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8 Responses to Argyll and Bute: where now – experiences and choices?

  1. Personally as a friend of Roddy,s he should wait till the SNP expel him and move on as a councillor and put forward his own ideas for Oban and the rest of Argyll.
    His own commitment to the Independence cause or the SNP will not change but being able to sit back and watch how the new regime deliver will be very interesting.
    What this new vision will be is anyone,s quess but for these councillors to regain any respect will be a big task.
    I for one have been a very vocal critic of the management of Argyll and Bute but after this shambles how could any councillor stand up and tell them there standard of performance was poor.
    They would need a brass neck but that wouldn’t,t surprise me with some of the characters that are supposedly representing us.
    I am sure FA will put this new vision on show for us and the councillors involved will not have a better time to put there case for change to Argyll.
    Lets see what big ideas and changes they have for Argyll.
    Cheers Neil.

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    • A very neat solution for Roddy McCuish.
      If he did this, what’s the betting this kaleidoscope of a party machine would find a way of not kicking him out of the party?
      The contortions would be fascinating.
      But the clean thing would be to be proactive and make an end of it.

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    • Neil,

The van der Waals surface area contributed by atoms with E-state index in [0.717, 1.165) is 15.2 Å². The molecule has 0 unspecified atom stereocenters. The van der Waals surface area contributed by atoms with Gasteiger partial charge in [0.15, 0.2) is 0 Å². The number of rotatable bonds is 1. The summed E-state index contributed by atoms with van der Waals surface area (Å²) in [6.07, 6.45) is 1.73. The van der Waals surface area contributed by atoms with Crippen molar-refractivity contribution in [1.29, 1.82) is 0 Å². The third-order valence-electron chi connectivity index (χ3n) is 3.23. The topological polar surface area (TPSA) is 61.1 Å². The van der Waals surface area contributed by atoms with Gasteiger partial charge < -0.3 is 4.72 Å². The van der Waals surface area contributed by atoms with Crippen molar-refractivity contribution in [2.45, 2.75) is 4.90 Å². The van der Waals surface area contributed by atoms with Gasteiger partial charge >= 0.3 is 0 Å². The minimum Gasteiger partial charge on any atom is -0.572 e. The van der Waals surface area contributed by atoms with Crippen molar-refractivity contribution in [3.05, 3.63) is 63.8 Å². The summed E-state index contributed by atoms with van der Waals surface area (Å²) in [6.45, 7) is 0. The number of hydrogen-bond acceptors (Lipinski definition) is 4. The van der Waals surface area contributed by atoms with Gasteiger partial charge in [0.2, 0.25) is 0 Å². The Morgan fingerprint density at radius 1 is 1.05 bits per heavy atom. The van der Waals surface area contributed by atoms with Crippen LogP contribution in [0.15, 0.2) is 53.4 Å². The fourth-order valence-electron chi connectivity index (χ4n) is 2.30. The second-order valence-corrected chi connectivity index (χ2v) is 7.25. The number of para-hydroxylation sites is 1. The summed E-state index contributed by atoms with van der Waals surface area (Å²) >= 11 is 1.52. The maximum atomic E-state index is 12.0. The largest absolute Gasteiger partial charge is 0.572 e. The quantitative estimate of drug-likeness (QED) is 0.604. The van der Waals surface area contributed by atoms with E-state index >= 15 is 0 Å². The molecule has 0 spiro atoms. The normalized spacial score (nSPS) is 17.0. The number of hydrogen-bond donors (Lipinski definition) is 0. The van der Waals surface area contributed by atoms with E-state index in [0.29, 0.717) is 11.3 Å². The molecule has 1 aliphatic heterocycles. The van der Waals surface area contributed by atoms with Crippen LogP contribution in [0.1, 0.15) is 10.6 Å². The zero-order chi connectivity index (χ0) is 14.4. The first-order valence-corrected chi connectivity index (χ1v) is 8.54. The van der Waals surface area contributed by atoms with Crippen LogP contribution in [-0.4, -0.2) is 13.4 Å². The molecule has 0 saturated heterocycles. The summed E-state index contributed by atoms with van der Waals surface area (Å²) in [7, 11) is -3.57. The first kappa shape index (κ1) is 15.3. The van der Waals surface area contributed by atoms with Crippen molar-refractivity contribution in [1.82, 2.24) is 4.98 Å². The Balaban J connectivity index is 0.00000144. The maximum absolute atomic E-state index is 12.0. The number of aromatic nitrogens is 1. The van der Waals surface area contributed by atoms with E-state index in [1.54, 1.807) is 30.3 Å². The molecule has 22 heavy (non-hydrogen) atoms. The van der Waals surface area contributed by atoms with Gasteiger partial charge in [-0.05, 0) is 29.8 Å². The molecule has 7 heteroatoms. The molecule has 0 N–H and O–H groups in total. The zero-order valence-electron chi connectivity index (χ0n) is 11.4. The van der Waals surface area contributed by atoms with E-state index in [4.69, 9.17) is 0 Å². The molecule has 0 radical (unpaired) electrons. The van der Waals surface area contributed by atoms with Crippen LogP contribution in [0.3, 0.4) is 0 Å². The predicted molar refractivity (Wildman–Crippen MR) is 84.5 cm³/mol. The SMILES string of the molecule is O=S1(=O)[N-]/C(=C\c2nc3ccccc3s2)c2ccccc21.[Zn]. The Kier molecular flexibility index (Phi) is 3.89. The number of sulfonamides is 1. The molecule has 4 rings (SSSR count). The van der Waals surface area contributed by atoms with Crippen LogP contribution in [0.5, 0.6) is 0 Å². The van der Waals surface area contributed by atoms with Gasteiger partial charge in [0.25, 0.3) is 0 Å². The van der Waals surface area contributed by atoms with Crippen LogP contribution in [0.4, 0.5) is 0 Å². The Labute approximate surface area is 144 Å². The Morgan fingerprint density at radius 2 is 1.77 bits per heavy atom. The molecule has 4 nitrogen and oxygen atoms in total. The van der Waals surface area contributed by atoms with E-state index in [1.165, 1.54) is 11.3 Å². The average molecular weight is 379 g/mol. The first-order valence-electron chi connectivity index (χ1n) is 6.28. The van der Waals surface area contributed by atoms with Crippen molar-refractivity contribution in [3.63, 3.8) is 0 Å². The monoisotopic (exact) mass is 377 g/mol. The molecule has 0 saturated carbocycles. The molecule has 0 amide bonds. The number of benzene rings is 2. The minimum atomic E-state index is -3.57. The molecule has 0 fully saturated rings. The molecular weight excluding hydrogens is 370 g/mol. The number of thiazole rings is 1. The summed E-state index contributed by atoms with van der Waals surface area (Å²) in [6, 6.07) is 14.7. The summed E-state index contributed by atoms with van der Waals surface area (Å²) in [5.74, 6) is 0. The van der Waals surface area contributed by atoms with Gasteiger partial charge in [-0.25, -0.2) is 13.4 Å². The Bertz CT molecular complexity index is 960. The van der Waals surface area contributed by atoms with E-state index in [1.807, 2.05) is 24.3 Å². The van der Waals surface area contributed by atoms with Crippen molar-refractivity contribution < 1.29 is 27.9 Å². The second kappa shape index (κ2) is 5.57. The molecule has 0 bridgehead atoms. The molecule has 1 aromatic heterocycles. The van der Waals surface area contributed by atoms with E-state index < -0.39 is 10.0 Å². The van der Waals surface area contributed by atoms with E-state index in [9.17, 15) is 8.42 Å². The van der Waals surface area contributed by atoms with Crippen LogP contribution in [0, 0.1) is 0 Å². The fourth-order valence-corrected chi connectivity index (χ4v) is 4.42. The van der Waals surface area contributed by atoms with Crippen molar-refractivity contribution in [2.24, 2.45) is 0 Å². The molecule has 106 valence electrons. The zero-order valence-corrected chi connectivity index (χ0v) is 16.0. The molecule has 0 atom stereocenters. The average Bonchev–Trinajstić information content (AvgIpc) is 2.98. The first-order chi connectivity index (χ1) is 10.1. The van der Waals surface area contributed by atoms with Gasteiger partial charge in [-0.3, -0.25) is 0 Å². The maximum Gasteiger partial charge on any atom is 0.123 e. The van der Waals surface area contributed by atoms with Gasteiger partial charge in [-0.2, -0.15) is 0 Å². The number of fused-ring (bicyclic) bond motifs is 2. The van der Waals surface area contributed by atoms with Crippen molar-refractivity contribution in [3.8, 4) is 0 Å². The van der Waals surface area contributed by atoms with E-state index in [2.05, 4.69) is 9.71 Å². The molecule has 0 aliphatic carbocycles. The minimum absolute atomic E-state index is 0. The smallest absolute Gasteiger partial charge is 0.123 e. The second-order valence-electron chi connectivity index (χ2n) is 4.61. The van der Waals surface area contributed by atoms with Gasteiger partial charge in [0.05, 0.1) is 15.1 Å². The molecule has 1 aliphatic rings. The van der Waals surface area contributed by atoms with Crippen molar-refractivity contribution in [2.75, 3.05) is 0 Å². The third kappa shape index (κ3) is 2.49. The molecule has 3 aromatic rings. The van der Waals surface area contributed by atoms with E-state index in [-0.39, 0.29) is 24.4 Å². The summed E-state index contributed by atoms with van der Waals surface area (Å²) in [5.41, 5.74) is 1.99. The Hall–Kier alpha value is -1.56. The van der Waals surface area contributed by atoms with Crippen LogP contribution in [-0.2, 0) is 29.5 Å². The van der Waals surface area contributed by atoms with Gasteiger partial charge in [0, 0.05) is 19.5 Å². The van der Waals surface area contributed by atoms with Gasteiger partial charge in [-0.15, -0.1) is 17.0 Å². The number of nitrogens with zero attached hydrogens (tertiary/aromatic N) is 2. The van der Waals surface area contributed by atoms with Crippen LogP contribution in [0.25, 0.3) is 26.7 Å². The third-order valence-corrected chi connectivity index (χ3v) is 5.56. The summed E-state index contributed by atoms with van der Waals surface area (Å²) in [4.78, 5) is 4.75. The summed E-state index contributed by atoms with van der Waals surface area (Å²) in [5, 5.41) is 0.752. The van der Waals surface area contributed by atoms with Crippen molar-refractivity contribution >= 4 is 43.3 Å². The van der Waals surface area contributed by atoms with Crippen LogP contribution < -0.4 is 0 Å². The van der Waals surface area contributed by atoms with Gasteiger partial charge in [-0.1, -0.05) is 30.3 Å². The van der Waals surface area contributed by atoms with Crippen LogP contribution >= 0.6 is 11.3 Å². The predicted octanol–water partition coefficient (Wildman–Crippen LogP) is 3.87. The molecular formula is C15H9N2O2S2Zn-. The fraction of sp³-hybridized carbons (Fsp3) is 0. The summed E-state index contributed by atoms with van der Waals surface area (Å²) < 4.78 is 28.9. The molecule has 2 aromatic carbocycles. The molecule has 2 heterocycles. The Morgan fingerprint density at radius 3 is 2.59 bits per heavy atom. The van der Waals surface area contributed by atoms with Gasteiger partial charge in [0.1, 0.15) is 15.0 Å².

I agree that Roddy should tell the control freeks like Mike Russell in the SNP where to go. He should then work with the other SNP councillors who join him along with the Libs, Tories and other independent councillors in a new administration.

      Power to the local folk who do not want to be controlled by the party based in edinburgh.

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    • All the information I have is that apart from John McAlpine, the other two Argyll First councillors are feerd to vote for anything that might upset anyone in Argyll. They will never work as a team with the Alliance or any other group of councillors and as for leading anyone, just forget it. From what some councillors have told me about Argyll First, P***ups and breweries spring to mind.

      As for their great idea of delivering politics in a new way in Argyll, these is nothing new there. It has all been tried before. Remember the Rainbow Alliance? that included all political parties and the senior independent members. It did not last long.

      On their performance over the past year, I don’t think that even dictator Walsh would want to touch them with a barge pole.

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    • [Updated] Two of the three Argyll First supported the budge and, consequenty, the Struan Lodge decision. The third, Councillor Donald Kelly, did not and ‘recorded a No vote’on both. They don’t operate an internal whip system and all are free to vote as they see fit.
      Their majority support for both of these matters does not tie them in any way to consent to a new and different coalition – one on which they were not consulted or even informed until the proposal was a fait accompli.
      It is impossible to understand why loyal junior partners in the administration were treated like this [and it was the same experience for others in that category] and yet expected to accept it and stay on.
      It speaks of a bunker situation at the end of what has passed for life in Kilmory under this externally manipulated uncivil war.

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  2. Excellent point Lowry.
    But let’s see what the vision contains but after this shambles anything has to be better.
    The sad point is we are still left with this same mob it doesn’t,t matter what way they jump.
    CHeers Neil.

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  3. “Consensual local government” is the LAST thing Argyll and Bute needs . The way to good government is not some cosy consensus where all are neutered into one mind set , manipulated by the executive and devoid of the examination of an opposition .